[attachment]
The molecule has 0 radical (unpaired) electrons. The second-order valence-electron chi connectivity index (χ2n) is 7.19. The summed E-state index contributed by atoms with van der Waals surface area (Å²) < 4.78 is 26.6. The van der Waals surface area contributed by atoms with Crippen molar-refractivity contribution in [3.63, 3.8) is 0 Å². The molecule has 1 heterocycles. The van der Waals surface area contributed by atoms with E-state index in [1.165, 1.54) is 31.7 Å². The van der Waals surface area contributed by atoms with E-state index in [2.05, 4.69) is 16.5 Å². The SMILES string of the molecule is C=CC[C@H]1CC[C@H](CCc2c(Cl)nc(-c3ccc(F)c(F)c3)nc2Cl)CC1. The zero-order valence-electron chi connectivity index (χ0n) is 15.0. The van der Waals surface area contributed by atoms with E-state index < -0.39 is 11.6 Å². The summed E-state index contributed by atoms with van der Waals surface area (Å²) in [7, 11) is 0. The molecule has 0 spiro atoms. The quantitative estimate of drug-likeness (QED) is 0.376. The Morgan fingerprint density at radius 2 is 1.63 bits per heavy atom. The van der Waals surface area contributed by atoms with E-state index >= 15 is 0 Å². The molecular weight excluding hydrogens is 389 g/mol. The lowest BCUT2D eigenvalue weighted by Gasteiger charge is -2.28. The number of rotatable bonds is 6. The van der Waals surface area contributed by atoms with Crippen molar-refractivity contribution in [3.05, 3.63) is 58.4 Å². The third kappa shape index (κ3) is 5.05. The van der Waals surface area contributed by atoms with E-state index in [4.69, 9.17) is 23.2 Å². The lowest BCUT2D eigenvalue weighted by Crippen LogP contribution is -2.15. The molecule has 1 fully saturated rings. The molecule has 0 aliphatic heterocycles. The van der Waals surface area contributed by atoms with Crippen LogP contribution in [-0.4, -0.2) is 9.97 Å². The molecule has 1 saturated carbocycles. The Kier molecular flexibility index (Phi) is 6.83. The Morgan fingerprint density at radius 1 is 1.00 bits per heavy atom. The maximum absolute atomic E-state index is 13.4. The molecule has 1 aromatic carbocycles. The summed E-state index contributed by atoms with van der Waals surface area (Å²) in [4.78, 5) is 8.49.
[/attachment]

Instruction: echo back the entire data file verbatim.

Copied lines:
The molecule has 0 radical (unpaired) electrons. The second-order valence-electron chi connectivity index (χ2n) is 7.19. The summed E-state index contributed by atoms with van der Waals surface area (Å²) < 4.78 is 26.6. The van der Waals surface area contributed by atoms with Crippen molar-refractivity contribution in [3.63, 3.8) is 0 Å². The molecule has 1 heterocycles. The van der Waals surface area contributed by atoms with E-state index in [1.165, 1.54) is 31.7 Å². The van der Waals surface area contributed by atoms with E-state index in [2.05, 4.69) is 16.5 Å². The SMILES string of the molecule is C=CC[C@H]1CC[C@H](CCc2c(Cl)nc(-c3ccc(F)c(F)c3)nc2Cl)CC1. The zero-order valence-electron chi connectivity index (χ0n) is 15.0. The van der Waals surface area contributed by atoms with E-state index < -0.39 is 11.6 Å². The summed E-state index contributed by atoms with van der Waals surface area (Å²) in [7, 11) is 0. The molecule has 0 spiro atoms. The quantitative estimate of drug-likeness (QED) is 0.376. The Morgan fingerprint density at radius 2 is 1.63 bits per heavy atom. The van der Waals surface area contributed by atoms with E-state index >= 15 is 0 Å². The molecular weight excluding hydrogens is 389 g/mol. The lowest BCUT2D eigenvalue weighted by Gasteiger charge is -2.28. The number of rotatable bonds is 6. The van der Waals surface area contributed by atoms with Crippen molar-refractivity contribution in [3.05, 3.63) is 58.4 Å². The third kappa shape index (κ3) is 5.05. The van der Waals surface area contributed by atoms with E-state index in [4.69, 9.17) is 23.2 Å². The lowest BCUT2D eigenvalue weighted by Crippen LogP contribution is -2.15. The molecule has 1 fully saturated rings. The molecule has 0 aliphatic heterocycles. The van der Waals surface area contributed by atoms with Crippen LogP contribution in [-0.4, -0.2) is 9.97 Å². The molecule has 1 saturated carbocycles. The Kier molecular flexibility index (Phi) is 6.83. The Morgan fingerprint density at radius 1 is 1.00 bits per heavy atom. The maximum absolute atomic E-state index is 13.4. The molecule has 1 aromatic carbocycles. The summed E-state index contributed by atoms with van der Waals surface area (Å²) in [4.78, 5) is 8.49.